Participants and Procedures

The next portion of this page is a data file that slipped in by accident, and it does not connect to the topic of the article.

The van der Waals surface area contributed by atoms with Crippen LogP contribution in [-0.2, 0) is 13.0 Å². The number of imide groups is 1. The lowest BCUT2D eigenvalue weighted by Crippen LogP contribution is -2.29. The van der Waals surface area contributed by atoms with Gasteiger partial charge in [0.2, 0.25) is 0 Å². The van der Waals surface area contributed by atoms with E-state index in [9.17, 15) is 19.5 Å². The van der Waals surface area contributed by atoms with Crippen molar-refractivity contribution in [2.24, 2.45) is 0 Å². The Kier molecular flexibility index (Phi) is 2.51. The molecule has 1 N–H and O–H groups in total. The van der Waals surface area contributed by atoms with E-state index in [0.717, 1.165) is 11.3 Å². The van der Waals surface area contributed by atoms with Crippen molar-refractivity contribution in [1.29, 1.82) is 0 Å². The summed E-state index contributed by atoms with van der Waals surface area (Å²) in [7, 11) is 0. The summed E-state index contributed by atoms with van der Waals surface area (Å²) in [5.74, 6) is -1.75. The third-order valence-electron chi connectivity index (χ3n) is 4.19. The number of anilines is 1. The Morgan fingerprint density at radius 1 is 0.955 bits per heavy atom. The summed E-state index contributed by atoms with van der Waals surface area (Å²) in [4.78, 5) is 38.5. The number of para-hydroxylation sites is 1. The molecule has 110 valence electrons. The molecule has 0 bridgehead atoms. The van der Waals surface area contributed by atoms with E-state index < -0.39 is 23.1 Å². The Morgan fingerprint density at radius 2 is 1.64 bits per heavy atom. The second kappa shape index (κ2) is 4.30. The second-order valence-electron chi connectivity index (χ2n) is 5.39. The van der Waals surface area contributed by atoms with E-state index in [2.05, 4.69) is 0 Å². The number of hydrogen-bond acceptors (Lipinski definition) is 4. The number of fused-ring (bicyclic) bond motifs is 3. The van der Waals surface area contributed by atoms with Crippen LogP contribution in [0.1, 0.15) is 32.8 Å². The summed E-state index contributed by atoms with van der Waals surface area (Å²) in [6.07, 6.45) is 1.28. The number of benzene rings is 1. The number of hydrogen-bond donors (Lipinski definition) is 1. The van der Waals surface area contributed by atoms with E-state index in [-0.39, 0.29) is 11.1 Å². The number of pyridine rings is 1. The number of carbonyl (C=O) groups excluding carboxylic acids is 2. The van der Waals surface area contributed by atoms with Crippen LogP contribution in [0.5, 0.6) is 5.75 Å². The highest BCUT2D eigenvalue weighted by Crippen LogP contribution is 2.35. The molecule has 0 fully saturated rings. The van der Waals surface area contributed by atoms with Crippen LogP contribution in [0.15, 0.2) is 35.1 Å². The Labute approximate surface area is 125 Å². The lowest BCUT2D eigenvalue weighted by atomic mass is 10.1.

Leiden 85-plus Study is a prospective population-based study of inhabitants of Leiden district, the Netherlands. Between September 1st, 1997; and September 1st, 1999, 705 inhabitants of Leiden reached the age of 85 were eligible to participate. There were no selection criteria based on health or demographic characteristics. The medical ethical committee of the Leiden University Medical Center approved the study. Oral and written information about the study were provided, and informed consent was obtained from all subjects. 599 individuals (response rate of 85%) participated in the study. Within a month after their 85th birthday, a physician or a research nurse contacted them by phone to request their participation. If subjects agreed to participate, they were visited at their place of residence. For this study, we excluded three subjects with uncompleted cognitive tests at baseline. Furthermore, based on outcome variable, we excluded subjects with the previous clinical history of myocardial infarction (Group A), clinical stroke and/or transient ischemic attack (TIA) (Group B), and from history of both myocardial infarction and stroke/TIA events (Group C) at baseline. Information obtained from general practitioners or nursing home physicians. In total, data of 528 subjects free of clinical myocardial infarction (Group A) and 477 subjects free of clinical stroke/TIA (Group B) at baseline were analyzed to evaluate the risk of future myocardial infarction and stroke respectively. Additionally, 432 subjects without a history of both myocardial infarction and stroke/TIA events (Group C) at baseline were examined for cumulative risk of cardiovascular events. Moreover, subjects in Group C were further tested for 5-year risks of cardiovascular, non-cardiovascular and all-cause mortality.